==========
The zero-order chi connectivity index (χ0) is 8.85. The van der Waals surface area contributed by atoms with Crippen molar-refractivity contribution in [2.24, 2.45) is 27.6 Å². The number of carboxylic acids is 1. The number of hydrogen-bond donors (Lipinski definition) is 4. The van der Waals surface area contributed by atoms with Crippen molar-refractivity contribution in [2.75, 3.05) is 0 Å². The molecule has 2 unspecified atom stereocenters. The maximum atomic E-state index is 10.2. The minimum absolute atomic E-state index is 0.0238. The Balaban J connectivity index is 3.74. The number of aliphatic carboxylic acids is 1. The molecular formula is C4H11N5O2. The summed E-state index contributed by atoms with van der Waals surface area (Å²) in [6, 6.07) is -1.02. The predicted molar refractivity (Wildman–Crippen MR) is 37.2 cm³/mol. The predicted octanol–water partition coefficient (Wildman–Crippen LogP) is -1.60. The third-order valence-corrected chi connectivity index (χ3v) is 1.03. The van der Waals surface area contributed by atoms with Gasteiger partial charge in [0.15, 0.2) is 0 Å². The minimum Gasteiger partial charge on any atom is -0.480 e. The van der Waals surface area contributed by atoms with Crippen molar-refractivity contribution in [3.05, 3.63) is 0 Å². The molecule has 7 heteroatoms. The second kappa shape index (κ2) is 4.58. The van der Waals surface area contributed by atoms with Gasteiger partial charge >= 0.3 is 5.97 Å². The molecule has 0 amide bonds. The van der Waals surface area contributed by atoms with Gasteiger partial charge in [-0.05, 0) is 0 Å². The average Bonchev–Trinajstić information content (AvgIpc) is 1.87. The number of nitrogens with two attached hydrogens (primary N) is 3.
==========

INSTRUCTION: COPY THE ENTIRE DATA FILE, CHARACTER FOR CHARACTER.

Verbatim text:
The zero-order chi connectivity index (χ0) is 8.85. The van der Waals surface area contributed by atoms with Crippen molar-refractivity contribution in [2.24, 2.45) is 27.6 Å². The number of carboxylic acids is 1. The number of hydrogen-bond donors (Lipinski definition) is 4. The van der Waals surface area contributed by atoms with Crippen molar-refractivity contribution in [2.75, 3.05) is 0 Å². The molecule has 2 unspecified atom stereocenters. The maximum atomic E-state index is 10.2. The minimum absolute atomic E-state index is 0.0238. The Balaban J connectivity index is 3.74. The number of aliphatic carboxylic acids is 1. The molecular formula is C4H11N5O2. The summed E-state index contributed by atoms with van der Waals surface area (Å²) in [6, 6.07) is -1.02. The predicted molar refractivity (Wildman–Crippen MR) is 37.2 cm³/mol. The predicted octanol–water partition coefficient (Wildman–Crippen LogP) is -1.60. The third-order valence-corrected chi connectivity index (χ3v) is 1.03. The van der Waals surface area contributed by atoms with Gasteiger partial charge in [0.15, 0.2) is 0 Å². The minimum Gasteiger partial charge on any atom is -0.480 e. The van der Waals surface area contributed by atoms with Crippen molar-refractivity contribution in [3.05, 3.63) is 0 Å². The molecule has 7 heteroatoms. The second kappa shape index (κ2) is 4.58. The van der Waals surface area contributed by atoms with Gasteiger partial charge >= 0.3 is 5.97 Å². The molecule has 0 amide bonds. The van der Waals surface area contributed by atoms with Gasteiger partial charge in [-0.05, 0) is 0 Å². The average Bonchev–Trinajstić information content (AvgIpc) is 1.87. The number of nitrogens with two attached hydrogens (primary N) is 3.